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I'm looking into a new mits 65" dlp. it has a 6 color engine, with 120hz refresh rate. prices run about 2000. no way i can get close to that size with a lcd for the same price. Our local stores don't stock the mits, so i can't do a picture next to picture comparison. In your opinion, which system, dlp or lcd has the best picture? i know the bulbs go out on the dlp sets, but i can find bulbs for around $100 bucks. i wonder what the average life is on bulbs. What will i lose or gain, picking a DLP set over a LCD ?
Also, will playing video games (PS3), harm either the dlp or the lcd sets? in my seating arrangement, the front row will be approx. 8' from the tv, is that too close for a 65" set?
Thanks for your help guys, as you can tell... i'm new to this stuff.

mach
 

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Both technologies can give a great picture. Both can be less great as well. The Mits is a fine set and comparing it to the best LCD panels, I think you would find that the quality is similar. The LCD will be brighter, but the DLP set will be much larger for a similar price range. As for the preferred size, I would watch the sets from the distance that you will be using. If you are unsure, err to the larger size. In nearly 30 years of working with large displays, I have only had a very few clients wish that they had a smaller set, and those have typically been for design reasons.
 

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I have the Samsung HL67A750 67-Inch 1080p LED Powered DLP HDTV which runs $2014 delivered in our store. I also have the 61" model.

I have only compared them side by side in several stores, although they are hardly ever setup properly, one doesn't ever seem to look that much better than the other to me. Of all my setups I have seen in DLP, LCD or Plasma, the DLP looks just as good to me. The LED allows for longer bulb life... supposedly around 20,000 hours, basically laying claim of no bulb replacement needed.
 

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The one that is calibrated properly will almost always be the best.
 

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Things I would look at with dlp before making a final decision - is the brightness uniform around the whole screen, or is it bright in the middle and then things get progressively darker as you approach the corners? How much does the picture wash out if you move just slightly off axis? Is the picture vibrant and 3d like?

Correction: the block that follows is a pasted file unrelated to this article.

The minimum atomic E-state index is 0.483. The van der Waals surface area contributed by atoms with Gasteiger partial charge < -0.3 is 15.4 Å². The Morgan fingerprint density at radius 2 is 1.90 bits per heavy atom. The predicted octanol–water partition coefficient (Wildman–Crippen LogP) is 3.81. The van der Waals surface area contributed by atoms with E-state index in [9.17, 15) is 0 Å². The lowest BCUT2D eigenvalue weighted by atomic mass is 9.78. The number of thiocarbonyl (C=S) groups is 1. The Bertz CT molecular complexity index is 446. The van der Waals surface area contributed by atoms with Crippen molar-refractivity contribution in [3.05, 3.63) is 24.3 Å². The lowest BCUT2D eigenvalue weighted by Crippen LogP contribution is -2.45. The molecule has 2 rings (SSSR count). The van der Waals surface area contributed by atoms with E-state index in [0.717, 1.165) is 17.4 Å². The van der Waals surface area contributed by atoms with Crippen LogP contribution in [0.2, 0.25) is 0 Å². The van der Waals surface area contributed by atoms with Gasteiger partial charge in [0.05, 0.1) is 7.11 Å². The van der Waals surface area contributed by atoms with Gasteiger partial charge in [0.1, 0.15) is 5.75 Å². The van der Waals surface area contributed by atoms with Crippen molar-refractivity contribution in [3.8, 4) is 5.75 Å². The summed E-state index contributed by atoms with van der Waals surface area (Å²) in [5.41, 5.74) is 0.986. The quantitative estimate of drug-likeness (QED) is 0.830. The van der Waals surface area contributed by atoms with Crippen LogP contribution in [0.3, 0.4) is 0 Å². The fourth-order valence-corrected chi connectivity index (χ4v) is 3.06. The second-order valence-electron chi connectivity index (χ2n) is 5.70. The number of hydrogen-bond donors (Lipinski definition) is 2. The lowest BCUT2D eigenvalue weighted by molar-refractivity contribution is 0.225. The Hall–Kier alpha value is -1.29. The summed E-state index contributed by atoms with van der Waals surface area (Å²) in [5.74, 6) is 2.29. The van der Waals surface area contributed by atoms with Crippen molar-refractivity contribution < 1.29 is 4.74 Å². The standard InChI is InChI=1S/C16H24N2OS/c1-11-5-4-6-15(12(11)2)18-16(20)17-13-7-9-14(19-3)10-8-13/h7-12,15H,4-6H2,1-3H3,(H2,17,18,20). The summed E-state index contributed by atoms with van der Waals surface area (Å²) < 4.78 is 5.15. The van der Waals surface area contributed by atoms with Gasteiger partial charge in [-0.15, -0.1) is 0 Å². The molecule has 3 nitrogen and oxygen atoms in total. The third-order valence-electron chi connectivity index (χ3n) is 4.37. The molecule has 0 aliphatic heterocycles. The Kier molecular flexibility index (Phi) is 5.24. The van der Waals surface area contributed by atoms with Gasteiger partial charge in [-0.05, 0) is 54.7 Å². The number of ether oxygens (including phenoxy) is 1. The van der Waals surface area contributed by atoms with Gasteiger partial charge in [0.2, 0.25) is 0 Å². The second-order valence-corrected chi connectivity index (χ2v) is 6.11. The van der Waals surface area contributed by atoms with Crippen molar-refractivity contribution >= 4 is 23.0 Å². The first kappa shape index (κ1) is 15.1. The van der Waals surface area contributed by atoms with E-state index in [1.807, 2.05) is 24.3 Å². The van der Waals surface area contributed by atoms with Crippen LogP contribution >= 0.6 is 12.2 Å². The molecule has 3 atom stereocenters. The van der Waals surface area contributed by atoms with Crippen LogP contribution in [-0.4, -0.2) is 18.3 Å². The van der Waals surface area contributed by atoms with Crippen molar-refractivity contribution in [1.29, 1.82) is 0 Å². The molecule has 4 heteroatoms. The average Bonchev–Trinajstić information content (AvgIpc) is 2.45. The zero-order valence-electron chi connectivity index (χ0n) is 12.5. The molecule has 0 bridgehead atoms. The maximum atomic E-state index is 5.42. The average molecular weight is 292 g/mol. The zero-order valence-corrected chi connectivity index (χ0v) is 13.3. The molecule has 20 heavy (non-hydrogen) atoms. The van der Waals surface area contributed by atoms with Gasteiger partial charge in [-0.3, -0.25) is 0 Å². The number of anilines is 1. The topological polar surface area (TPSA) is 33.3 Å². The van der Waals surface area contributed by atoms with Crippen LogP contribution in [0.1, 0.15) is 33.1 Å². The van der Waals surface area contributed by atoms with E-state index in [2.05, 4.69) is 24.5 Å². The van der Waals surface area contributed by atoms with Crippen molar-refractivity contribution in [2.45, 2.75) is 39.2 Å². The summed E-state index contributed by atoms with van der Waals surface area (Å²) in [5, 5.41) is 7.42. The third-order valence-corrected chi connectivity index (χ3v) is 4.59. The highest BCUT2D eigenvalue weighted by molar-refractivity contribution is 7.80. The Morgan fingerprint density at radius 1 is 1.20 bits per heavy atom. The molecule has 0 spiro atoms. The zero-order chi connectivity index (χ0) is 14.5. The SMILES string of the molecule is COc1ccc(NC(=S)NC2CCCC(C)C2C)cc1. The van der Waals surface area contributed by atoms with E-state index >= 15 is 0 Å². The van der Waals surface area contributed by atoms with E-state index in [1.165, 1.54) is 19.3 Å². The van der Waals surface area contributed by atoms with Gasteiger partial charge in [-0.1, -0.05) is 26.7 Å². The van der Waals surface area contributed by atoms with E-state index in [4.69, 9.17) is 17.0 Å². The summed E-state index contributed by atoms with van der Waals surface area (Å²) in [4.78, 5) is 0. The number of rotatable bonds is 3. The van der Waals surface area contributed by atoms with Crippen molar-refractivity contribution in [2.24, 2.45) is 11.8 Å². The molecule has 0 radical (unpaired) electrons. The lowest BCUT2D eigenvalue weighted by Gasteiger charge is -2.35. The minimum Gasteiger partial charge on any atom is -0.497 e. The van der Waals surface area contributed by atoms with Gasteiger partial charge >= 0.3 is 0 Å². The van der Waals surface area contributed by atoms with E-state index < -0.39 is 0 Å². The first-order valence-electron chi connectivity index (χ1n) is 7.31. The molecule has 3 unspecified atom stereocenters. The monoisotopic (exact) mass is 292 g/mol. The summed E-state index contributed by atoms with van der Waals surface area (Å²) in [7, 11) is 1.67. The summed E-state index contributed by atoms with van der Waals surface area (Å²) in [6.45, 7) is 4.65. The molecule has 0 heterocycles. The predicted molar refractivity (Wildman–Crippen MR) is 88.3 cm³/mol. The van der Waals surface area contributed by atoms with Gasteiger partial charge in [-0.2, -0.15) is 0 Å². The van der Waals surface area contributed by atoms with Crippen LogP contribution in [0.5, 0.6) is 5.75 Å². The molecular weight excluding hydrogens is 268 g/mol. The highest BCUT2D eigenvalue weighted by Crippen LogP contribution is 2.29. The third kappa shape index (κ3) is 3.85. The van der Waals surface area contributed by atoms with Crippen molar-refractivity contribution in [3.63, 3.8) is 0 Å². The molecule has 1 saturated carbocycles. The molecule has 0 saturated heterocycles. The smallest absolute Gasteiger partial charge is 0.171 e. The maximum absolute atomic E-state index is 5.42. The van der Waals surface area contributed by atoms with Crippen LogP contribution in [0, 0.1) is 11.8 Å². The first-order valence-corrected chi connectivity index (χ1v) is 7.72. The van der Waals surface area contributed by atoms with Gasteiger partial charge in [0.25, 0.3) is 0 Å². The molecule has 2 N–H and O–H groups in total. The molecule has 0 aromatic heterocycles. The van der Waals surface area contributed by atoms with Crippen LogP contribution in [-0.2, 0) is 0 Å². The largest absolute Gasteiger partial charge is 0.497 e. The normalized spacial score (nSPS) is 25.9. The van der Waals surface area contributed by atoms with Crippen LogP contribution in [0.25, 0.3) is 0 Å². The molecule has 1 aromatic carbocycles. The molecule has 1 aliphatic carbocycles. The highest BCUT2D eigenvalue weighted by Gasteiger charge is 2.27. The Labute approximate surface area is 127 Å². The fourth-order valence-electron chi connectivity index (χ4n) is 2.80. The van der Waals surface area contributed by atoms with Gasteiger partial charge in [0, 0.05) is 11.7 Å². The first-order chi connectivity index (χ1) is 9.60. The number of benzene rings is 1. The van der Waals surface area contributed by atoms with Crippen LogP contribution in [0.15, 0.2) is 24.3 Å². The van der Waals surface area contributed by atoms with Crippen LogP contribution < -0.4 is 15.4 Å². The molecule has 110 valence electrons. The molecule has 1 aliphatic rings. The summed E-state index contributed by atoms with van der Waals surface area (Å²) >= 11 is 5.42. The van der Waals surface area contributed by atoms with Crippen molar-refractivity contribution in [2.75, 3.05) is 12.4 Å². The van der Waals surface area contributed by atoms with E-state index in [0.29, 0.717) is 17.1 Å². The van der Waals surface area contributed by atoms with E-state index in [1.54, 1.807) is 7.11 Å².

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What DLPs have darker corners? Never seen that in one operating properly.
 

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I have never bothered to measure it, and in the years of servicing and calibrating them, I have never had a consumer complain of the problem, though it may exist. That suggests to me that it is not significant to most consumers, and many of ours can be pretty demanding. I would not make this a decision point to reject DLP. It may be somewhat moot anyway, as before long there will be virtually no one making DLP RP sets other than Mitsubishi, as other vendors move exclusively to flat panel technology and front projection.
 

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I just received my new 67A750 LED DLP yesterday:yay2:

$1899.00 on Amazon. great price.


the LED light engine has no color wheel, or bulb to go out. Colors needed tweaking out of box,
and I got it looking good, but I still want to calibrate it.
The brightness is good and has good manual settings.
 

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Got mine at Vann's $1745 and 5 year warranty ($250), can from using RP LCD and just a big difference. Would have gone DLP earlier but was worried about color wheel, but since this 750 doesn't have that wheel, I just gave myself a early B-day gift.

I've read that this model has some convergence issues and other small stuff, but I have found that if you want problems you will always see problems. In a perfect world we would not need these types of forums, but I don't live there and i'm not sweating the small Sh&t, this set look great.
 

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I love the colors of the DLP. If they could only be like a flat panel like the Plasmas or LCDs and stay lower in cost then these two, I'd be all over it. So, since that is not the case, I am looking to go Plasma here very soon. I do own LCD and its reliable, but I like the better blacks and higher contrast / deeper blacks on the plasma. Just looks so much more vibe to it.

But that is just my humble opinion.
 

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:daydream::huh:
I love the colors of the DLP. If they could only be like a flat panel like the Plasmas or LCDs and stay lower in cost then these two, I'd be all over it. So, since that is not the case, I am looking to go Plasma here very soon. I do own LCD and its reliable, but I like the better blacks and higher contrast / deeper blacks on the plasma. Just looks so much more vibe to it.